The honorable member for Parramatta (Mr. Bowen) would have liked to see instead of the words which refer merely to imposing prices some words which had reference to imposing unfair prices. He came to me and spoke to me about this and I told him then and there that when you spell out in a clause what is examinable you cannot insert in the clause the very thing that you are erecting the Tribunal to determine. When I put that point to the honorable member for Parramatta he accepted it, but he has raised it again tonight. Although the honorable member appeared to be satisfied earlier he said tonight that this provision should be made in clause 50 (3.) of the Bill. He wants to have a reference to " unfair ", or something of that kind. In relation to clause 50(3.) that is precisely what the Tribunal has to do. It has first of all to decide whether the person concerned is in a dominant position. It then has to decide whether that person has imposed prices. It then has to decide whether the prices imposed could not have been imposed if it were not for the dominant position. The Tribunal then has to ask: "What do we have to bear in mind? " It has to bear in mind the principle that the preservation and encouragement of competition must be in the public interest. Then it has to weigh the detriments of imposing prices against the tendencies towards advantage. I have jumped to a consideration of clause 50 and particularly sub-clause (3.), but it has a bearing on this point. If the Tribunal finds that what is being done is against the public interest it will make an order that the person in a dominant position will cease imposing prices. That is all it can say; it can do no more.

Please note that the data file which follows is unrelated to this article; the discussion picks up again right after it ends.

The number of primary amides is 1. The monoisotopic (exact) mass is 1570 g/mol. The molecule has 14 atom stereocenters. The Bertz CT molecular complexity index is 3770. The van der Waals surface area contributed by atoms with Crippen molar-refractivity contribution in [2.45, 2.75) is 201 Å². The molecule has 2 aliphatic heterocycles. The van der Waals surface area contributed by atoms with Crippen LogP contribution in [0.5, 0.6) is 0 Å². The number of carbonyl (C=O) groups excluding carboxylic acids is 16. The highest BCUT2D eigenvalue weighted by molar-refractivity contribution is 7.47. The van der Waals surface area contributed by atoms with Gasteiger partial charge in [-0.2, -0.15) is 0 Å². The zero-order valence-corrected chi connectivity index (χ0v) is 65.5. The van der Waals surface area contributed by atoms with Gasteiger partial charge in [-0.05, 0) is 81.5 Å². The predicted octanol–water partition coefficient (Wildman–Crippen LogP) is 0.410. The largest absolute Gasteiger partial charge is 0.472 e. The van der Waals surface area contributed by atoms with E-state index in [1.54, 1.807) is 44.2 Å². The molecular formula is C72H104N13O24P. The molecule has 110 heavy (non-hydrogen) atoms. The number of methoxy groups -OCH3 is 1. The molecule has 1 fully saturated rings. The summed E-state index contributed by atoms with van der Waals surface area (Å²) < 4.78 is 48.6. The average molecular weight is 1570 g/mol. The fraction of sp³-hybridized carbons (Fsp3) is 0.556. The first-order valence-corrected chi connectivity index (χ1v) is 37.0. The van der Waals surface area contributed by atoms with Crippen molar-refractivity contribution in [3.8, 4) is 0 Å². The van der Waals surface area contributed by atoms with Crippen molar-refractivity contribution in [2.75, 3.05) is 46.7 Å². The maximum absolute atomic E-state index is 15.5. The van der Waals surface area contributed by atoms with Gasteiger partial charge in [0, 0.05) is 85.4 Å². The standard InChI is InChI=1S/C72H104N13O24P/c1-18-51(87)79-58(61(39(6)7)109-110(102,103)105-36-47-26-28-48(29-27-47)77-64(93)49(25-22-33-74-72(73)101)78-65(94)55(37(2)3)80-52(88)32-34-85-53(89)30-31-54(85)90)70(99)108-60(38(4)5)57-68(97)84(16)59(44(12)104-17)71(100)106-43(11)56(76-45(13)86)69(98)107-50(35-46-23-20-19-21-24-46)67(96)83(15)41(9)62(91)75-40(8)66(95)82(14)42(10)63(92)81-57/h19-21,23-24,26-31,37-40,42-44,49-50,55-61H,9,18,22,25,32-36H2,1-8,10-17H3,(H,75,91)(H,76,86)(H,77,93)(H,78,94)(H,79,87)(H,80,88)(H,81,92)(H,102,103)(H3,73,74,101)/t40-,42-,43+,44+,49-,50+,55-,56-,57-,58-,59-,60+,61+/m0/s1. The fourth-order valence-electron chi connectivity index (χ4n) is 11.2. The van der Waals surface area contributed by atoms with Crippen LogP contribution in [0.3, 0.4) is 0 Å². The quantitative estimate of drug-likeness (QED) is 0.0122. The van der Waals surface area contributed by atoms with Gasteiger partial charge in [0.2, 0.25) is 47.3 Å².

Sir Wilfrid Kent Hughes (CHISHOLM, VICTORIA) - Who else will impose a price if somebody else is selling its product?

Mr SNEDDEN - It is the imposition of a price which could not be imposed if the party concerned were not in that position. If the party concerned were the only party selling the product it does not necessarily impose the price. In fact the experience has been that in the majority of cases it does not impose a price which it could not impose if it were not in a dominant position. It just fixes a price in the ordinary course of business.

The point made by the honorable member for MacMillan (Mr. Buchanan) concerns research. Sometimes it is necessary to have a monopoly position in order to conduct research. One cannot prejudge such a situation. The honorable member would not want to do so, and neither would I. If somebody is in a dominant position, he may be engaging in research work which may be of the greatest benefit, and the cost of that research may be amortised through the prices charged. If that is the situation, the Tribunal would scarcely be looking to decide whether that person is imposing prices.

Mr Buchanan - And patents?

Mr SNEDDEN - That is a separate point. Patents are excluded from all the other practices, but not excluded from consideration in relation to monopolisation. The reason is that under the Patents Act certain privileges are given to a patent holder. This is sometimes described as a monopoly. I think case law would show that is not the fact, but let us distinguish it in that way. Certain rights are extended to the holder of a patent. He may be able to establish himself in a dominant position by buying a framework of patents. One would not want a system whereby advantage is given to inventiveness and genius to be used as the false base for a person to move into a dominant position and misuse it to the disadvantage of the rest of the community. In the majority of cases, a person in a dominant position is an artificial person, not a real person. So that in this case of patents, I think this is a proper provision in the legislation.

Progress reported.